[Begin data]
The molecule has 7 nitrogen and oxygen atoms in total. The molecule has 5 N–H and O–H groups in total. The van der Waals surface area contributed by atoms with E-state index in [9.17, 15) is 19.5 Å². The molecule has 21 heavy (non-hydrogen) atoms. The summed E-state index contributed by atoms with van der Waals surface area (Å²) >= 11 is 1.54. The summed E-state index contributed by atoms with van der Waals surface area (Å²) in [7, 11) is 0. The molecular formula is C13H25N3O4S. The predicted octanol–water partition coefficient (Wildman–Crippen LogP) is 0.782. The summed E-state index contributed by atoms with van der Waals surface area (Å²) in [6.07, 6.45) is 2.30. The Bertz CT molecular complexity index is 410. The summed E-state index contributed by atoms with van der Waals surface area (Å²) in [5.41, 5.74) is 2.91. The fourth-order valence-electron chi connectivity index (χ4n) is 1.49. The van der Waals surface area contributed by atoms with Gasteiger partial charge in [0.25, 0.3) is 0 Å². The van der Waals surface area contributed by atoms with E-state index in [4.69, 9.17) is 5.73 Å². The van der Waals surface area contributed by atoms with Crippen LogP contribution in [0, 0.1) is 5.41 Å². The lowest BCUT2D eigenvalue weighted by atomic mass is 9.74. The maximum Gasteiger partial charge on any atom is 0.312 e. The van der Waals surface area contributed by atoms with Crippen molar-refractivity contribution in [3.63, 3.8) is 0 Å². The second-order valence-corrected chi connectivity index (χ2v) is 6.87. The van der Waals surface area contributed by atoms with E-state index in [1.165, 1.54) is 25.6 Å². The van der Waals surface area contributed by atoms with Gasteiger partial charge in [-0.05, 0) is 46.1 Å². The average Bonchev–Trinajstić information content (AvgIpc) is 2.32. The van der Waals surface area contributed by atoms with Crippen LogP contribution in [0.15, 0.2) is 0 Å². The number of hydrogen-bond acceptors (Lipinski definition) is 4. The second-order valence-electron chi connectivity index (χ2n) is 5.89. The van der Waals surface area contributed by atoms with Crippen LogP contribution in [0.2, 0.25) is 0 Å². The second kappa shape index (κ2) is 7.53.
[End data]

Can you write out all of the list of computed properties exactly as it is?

The molecule has 7 nitrogen and oxygen atoms in total. The molecule has 5 N–H and O–H groups in total. The van der Waals surface area contributed by atoms with E-state index in [9.17, 15) is 19.5 Å². The molecule has 21 heavy (non-hydrogen) atoms. The summed E-state index contributed by atoms with van der Waals surface area (Å²) >= 11 is 1.54. The summed E-state index contributed by atoms with van der Waals surface area (Å²) in [7, 11) is 0. The molecular formula is C13H25N3O4S. The predicted octanol–water partition coefficient (Wildman–Crippen LogP) is 0.782. The summed E-state index contributed by atoms with van der Waals surface area (Å²) in [6.07, 6.45) is 2.30. The Bertz CT molecular complexity index is 410. The summed E-state index contributed by atoms with van der Waals surface area (Å²) in [5.41, 5.74) is 2.91. The fourth-order valence-electron chi connectivity index (χ4n) is 1.49. The van der Waals surface area contributed by atoms with Gasteiger partial charge in [0.25, 0.3) is 0 Å². The van der Waals surface area contributed by atoms with E-state index in [4.69, 9.17) is 5.73 Å². The van der Waals surface area contributed by atoms with Crippen LogP contribution in [0, 0.1) is 5.41 Å². The lowest BCUT2D eigenvalue weighted by atomic mass is 9.74. The maximum Gasteiger partial charge on any atom is 0.312 e. The van der Waals surface area contributed by atoms with Crippen molar-refractivity contribution in [3.63, 3.8) is 0 Å². The second-order valence-corrected chi connectivity index (χ2v) is 6.87. The van der Waals surface area contributed by atoms with E-state index in [1.165, 1.54) is 25.6 Å². The van der Waals surface area contributed by atoms with Gasteiger partial charge in [-0.05, 0) is 46.1 Å². The average Bonchev–Trinajstić information content (AvgIpc) is 2.32. The van der Waals surface area contributed by atoms with Crippen LogP contribution in [0.15, 0.2) is 0 Å². The number of hydrogen-bond acceptors (Lipinski definition) is 4. The second-order valence-electron chi connectivity index (χ2n) is 5.89. The van der Waals surface area contributed by atoms with Crippen LogP contribution in [0.2, 0.25) is 0 Å². The second kappa shape index (κ2) is 7.53.